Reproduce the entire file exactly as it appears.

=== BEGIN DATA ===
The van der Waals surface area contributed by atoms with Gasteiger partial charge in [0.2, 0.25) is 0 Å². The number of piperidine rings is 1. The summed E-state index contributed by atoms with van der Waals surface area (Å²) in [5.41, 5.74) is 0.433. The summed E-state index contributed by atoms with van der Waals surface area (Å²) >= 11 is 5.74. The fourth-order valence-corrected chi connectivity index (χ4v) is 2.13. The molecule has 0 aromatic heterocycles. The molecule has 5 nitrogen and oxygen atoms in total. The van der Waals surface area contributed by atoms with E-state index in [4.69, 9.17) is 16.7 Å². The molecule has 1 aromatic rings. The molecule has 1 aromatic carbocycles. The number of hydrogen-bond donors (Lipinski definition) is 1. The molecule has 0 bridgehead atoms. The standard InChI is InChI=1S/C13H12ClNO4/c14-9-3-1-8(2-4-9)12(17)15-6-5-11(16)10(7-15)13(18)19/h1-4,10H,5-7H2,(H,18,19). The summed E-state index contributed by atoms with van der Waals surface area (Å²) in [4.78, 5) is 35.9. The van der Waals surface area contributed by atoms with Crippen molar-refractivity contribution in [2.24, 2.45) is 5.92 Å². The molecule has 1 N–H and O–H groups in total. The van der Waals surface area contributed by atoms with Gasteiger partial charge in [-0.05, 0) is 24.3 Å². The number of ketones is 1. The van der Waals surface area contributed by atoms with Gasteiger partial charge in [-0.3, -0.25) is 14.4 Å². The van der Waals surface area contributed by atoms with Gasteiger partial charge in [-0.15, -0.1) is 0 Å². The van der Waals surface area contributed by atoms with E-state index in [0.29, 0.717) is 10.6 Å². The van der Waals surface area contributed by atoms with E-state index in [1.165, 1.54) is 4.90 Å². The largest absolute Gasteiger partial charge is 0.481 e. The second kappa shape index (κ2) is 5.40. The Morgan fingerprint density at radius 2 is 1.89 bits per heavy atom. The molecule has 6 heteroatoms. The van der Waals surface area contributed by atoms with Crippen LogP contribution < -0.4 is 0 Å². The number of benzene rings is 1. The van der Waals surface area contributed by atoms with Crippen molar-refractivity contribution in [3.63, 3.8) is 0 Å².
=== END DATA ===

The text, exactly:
The van der Waals surface area contributed by atoms with Gasteiger partial charge in [0.2, 0.25) is 0 Å². The number of piperidine rings is 1. The summed E-state index contributed by atoms with van der Waals surface area (Å²) in [5.41, 5.74) is 0.433. The summed E-state index contributed by atoms with van der Waals surface area (Å²) >= 11 is 5.74. The fourth-order valence-corrected chi connectivity index (χ4v) is 2.13. The molecule has 0 aromatic heterocycles. The molecule has 5 nitrogen and oxygen atoms in total. The van der Waals surface area contributed by atoms with E-state index in [4.69, 9.17) is 16.7 Å². The molecule has 1 aromatic rings. The molecule has 1 aromatic carbocycles. The number of hydrogen-bond donors (Lipinski definition) is 1. The molecule has 0 bridgehead atoms. The standard InChI is InChI=1S/C13H12ClNO4/c14-9-3-1-8(2-4-9)12(17)15-6-5-11(16)10(7-15)13(18)19/h1-4,10H,5-7H2,(H,18,19). The summed E-state index contributed by atoms with van der Waals surface area (Å²) in [4.78, 5) is 35.9. The van der Waals surface area contributed by atoms with Crippen molar-refractivity contribution in [2.24, 2.45) is 5.92 Å². The molecule has 1 N–H and O–H groups in total. The van der Waals surface area contributed by atoms with Gasteiger partial charge in [-0.05, 0) is 24.3 Å². The number of ketones is 1. The van der Waals surface area contributed by atoms with Gasteiger partial charge in [-0.3, -0.25) is 14.4 Å². The van der Waals surface area contributed by atoms with Gasteiger partial charge in [-0.15, -0.1) is 0 Å². The van der Waals surface area contributed by atoms with E-state index in [0.29, 0.717) is 10.6 Å². The van der Waals surface area contributed by atoms with E-state index in [1.165, 1.54) is 4.90 Å². The largest absolute Gasteiger partial charge is 0.481 e. The second kappa shape index (κ2) is 5.40. The Morgan fingerprint density at radius 2 is 1.89 bits per heavy atom. The molecule has 6 heteroatoms. The van der Waals surface area contributed by atoms with Crippen LogP contribution < -0.4 is 0 Å². The number of benzene rings is 1. The van der Waals surface area contributed by atoms with Crippen molar-refractivity contribution in [3.63, 3.8) is 0 Å².